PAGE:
A sensor network with M anchors and one node can be provided. The node can transmit a signal to each anchor, and each anchor can make distance related measurements to the node. Each anchor can make N independent and identically distributed (i.i.d) measurements, and can correlate the received signal with the transmitted signal. The measured time delay can then be found by identifying the lag corresponding to the correlation peak occurs. To detect the node, a binary hypothesis testing problem at each anchor can be formulated as
x i [ n ] = { w i [ n ] under H 0 s i [ n - n 0 i ] + w i [ n ] under H 1 , ( 1 )
where si[n] is the transmitted signal from the node, which can be deterministic and can have the length of L. The true time delay between the node and the ith anchor is denoted as n0 i, where i=1,2, . . . , M; n=0,1, . . . , N−1 is the measurement index, and ωi[n] is additive Gaussian noise with zero mean and variance σ2. If the ith anchor detects the node, it can transmit a bit “1” to a FC. Otherwise a bit “0” can be transmitted. After the FC receives M bits, it can count the number of “1”s and “0”s. In some embodiments, the FC can need at least K anchors indicating H1 to declare the node present.
Locating a Node of Interest at a Known Location
The node location can be known to each anchor. Therefore n0 i in (1) can be known. Based on Neyman-Pearson theorem, the ith anchor can detect the node if the likelihood ratio Ti(x) satisfies
ln T i ( x ) = ln p ( x ; H 1 ) p ( x ; H 0 ) > γ . ( 2 )
Here, p(x; H1) is the probability density function (pdf) of the received signal under H1, where x=[x[0], x[1], . . . , x[N−1]]. Similarly, p(x; H0) is the pdf of x under H0. In many embodiments, γ can be a detection threshold that is a design parameter. After simplifications, Ti(x) can be expressed as
T i ( x ) = n = n 0 i n 0 i + L - 1 exp [ 1 σ 2 x i [ n ] s i [ n - n 0 i ] ] × exp [ - 1 2 σ 2 s i 2 [ n - n 0 i ] ] . ( 3 )
Taking the logarithm of (3), the ith anchor can detect the node if
ln T i ( x ) = n = n o i n 0 i + L - 1 x i [ n ] s i [ n - n 0 i ] > ɛ 2 + σ 2 ln γ ( 4 )
where ε is the energy of the transmitted signal and can be the same for all anchors. Then the sound-to-noise ratio (SNR) of the transmitted signal can be found by
S N R = ɛ σ 2 N .
The distribution of ln Ti(x) in (4) under H0 and H1 are
ln T i ( x ) = { N ( 0 , σ 2 ɛ ) under H 0 N ( ɛ , σ 2 ɛ ) under H 1 . ( 5 )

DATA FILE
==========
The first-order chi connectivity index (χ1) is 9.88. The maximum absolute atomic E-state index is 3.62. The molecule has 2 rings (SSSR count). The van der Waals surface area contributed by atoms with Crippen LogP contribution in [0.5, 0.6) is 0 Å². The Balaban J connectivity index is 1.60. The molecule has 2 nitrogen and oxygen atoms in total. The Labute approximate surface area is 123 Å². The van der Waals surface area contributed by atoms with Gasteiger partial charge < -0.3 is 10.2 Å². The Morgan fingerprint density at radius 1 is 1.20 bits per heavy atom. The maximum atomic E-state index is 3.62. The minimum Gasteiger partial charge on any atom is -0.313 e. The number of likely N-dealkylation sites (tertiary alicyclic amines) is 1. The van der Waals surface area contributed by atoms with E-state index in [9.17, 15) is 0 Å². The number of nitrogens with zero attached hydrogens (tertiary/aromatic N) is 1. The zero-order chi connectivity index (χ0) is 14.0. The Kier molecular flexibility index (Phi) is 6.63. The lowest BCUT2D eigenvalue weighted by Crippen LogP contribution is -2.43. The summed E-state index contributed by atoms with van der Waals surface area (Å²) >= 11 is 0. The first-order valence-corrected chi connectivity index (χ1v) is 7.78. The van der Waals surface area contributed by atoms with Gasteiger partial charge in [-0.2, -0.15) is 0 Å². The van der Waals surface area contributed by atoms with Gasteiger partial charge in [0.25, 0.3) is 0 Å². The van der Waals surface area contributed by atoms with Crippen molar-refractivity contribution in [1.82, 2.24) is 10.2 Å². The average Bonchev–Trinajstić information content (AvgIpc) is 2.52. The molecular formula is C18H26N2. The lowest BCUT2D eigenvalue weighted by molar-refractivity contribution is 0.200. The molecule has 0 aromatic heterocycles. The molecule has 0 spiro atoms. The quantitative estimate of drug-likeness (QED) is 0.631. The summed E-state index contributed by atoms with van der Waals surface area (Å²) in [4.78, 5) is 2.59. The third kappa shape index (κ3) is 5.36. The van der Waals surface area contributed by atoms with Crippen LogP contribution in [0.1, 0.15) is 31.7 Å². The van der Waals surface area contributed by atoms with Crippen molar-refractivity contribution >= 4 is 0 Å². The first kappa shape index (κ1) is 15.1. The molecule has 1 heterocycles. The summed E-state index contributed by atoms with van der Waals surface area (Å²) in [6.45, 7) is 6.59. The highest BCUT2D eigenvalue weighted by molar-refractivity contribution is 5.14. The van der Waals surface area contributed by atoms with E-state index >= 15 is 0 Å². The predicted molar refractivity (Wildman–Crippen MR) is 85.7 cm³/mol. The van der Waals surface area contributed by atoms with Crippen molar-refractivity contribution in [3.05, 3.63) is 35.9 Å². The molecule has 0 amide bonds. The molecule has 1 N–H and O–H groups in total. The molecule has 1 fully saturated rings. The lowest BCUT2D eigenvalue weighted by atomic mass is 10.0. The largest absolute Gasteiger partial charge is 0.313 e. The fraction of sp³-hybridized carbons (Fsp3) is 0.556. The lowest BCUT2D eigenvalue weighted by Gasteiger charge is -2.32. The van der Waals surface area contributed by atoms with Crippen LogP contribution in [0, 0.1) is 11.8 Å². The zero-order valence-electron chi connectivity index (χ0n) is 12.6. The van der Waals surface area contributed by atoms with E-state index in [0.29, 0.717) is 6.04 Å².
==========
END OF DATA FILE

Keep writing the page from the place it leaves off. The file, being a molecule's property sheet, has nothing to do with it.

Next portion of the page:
Let
γ = ɛ 2 + σ 2 ln γ ,
then the probability of false alarm at the ith anchor PFA i is
P FA i = Pr { ln T i ( x ) > γ ; H 0 } = Q ( γ σ 2 ɛ ) , ( 6 )
and the probability of detection at the ith anchor PD i, is
P D i = Pr { ln T i ( x ) > γ ; H 1 } = Q ( γ - ɛ σ 2 ɛ ) . ( 7 )
Therefore, for given PFA i, PD i, can be found by
γ = Q ( Q - 1 ( P FA i ) - ɛ σ 2 ) . ( 8 )
In some embodiments, the FC can need at least K anchors to declare H1 and decide that the node exists at the given location. There can be a total of S=(K M)+(K+1 M)+ . . . +(M M) combinations that satisfy the decision rule and detect the node successfully. The overall probability of false alarm, which is denoted as P FA and the overall probability of detection, which is denoted as P D, are given by
P _ FA = m = K M ( M m ) ( P FA i ) m ( 1 - P FA i ) M - m , and ( 9 ) P _ D = m = K M ( M m ) ( P D i ) m ( 1 - P D i ) M - m . ( 10 )
For a given P FA and K, and assuming γ is the same for all anchors, the optimal threshold γ can be found by solving (9) for P FA and substituting into (8).
Because each anchor can use the same threshold γ, PFA 1=PFA 2= . . . =PFA M. Similarly, PD 1=PD 2= . . . =PD M. From (9) and (10), as K increases, both P FA and P D can decrease.
Locating a Node in a Known Region
In many embodiments, the node location may not be known to the anchors. Instead, a region that contains the node can be known. In these embodiments, one node can be located in a known region with an unknown deterministic location. The hypothesis testing problem can be formulated as (1) with n0 i as an unknown deterministic parameter. One way to solve the problem is to discretize the region and represent it using a grid. Let
Figure US10028085-20180717-P00001
={1,2, . . . , R} be a set of indices corresponding to these grid locations. Each anchor can test all the possible locations in
Figure US10028085-20180717-P00001